Disclaimer: ARC via Netgalley.
I first heard of Theodora when I was trying to find out information about Eastern Empresses after watching a mini-series about Charlemagne. She wasn’t the Empress I was looking for, but she sure sounded interesting. The problem with Theodora is that she is so far in the past that finding accurate sources about her is difficult. The most famous is The Secret History by Procopius, but to say the author has issues with women would be accurate.
So it is to David Potter’s credit that he is able to draw an interesting picture and to make Theodora alive as any good biography of a modern subject. Potter does draw upon Procopius but he is careful in his use of The Secret History and fully discusses its use as a source before moving into his biography.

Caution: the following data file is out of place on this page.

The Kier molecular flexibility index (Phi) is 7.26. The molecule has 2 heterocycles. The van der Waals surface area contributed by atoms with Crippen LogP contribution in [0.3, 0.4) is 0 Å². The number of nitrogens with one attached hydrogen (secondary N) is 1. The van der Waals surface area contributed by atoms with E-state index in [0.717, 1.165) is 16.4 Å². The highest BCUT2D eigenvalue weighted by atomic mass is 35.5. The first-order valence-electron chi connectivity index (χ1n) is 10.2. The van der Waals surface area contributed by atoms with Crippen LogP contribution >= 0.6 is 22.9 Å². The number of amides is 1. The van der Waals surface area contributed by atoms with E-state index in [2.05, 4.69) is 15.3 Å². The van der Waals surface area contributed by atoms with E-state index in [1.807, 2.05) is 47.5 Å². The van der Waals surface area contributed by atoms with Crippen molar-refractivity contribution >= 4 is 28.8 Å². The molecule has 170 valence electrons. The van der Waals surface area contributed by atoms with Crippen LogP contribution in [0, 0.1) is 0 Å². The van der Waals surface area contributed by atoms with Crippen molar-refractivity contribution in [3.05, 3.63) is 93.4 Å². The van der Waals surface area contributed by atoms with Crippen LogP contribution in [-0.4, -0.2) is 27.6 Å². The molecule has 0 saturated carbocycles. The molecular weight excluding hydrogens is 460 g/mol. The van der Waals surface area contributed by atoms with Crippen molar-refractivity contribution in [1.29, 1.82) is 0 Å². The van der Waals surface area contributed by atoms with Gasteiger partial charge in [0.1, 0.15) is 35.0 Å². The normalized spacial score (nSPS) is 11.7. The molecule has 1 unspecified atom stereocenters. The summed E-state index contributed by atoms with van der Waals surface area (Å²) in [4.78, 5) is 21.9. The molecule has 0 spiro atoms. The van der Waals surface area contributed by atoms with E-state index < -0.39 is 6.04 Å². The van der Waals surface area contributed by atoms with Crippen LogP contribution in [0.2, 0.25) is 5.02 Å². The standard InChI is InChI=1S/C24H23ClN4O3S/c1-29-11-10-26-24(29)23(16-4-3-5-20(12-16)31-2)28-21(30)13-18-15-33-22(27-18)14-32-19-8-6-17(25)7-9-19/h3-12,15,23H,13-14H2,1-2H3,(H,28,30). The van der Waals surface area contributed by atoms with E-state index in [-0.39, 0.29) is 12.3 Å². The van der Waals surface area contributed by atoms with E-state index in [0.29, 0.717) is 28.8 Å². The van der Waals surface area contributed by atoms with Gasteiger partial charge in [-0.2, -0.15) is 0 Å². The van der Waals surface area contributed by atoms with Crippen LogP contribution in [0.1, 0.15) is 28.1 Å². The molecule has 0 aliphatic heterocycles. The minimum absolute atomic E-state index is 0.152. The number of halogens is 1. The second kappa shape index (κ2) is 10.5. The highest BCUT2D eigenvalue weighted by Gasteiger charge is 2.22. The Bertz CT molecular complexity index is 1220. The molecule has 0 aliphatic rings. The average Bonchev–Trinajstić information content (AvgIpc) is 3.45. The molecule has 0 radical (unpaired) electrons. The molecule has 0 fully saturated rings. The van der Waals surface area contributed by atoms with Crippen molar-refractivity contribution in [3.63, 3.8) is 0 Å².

It would be fair to say that one can only guess at Theodora’s motives for doing some of what she did, such as her shelter for other women actresses or prostitutes, but Potter does a good job of making his case by showcasing what life was like at the time. In many ways, this ability to paint a time and place with words and accurate historical detail, without making the book dry as old paper. Additionally, Potter is able to challenge Procopius’ portrait of Theodora without making the Empress into boring woman, unlike a biography of Lucrezia Borgia, which disproved the poisoning stories, but made Borgia into such a boring figure that I wished she had murdered someone. Potter shows that Theodora was not the Empress slut that Procopius suggests/claims, but also makes her more fascinating because of what she actually did.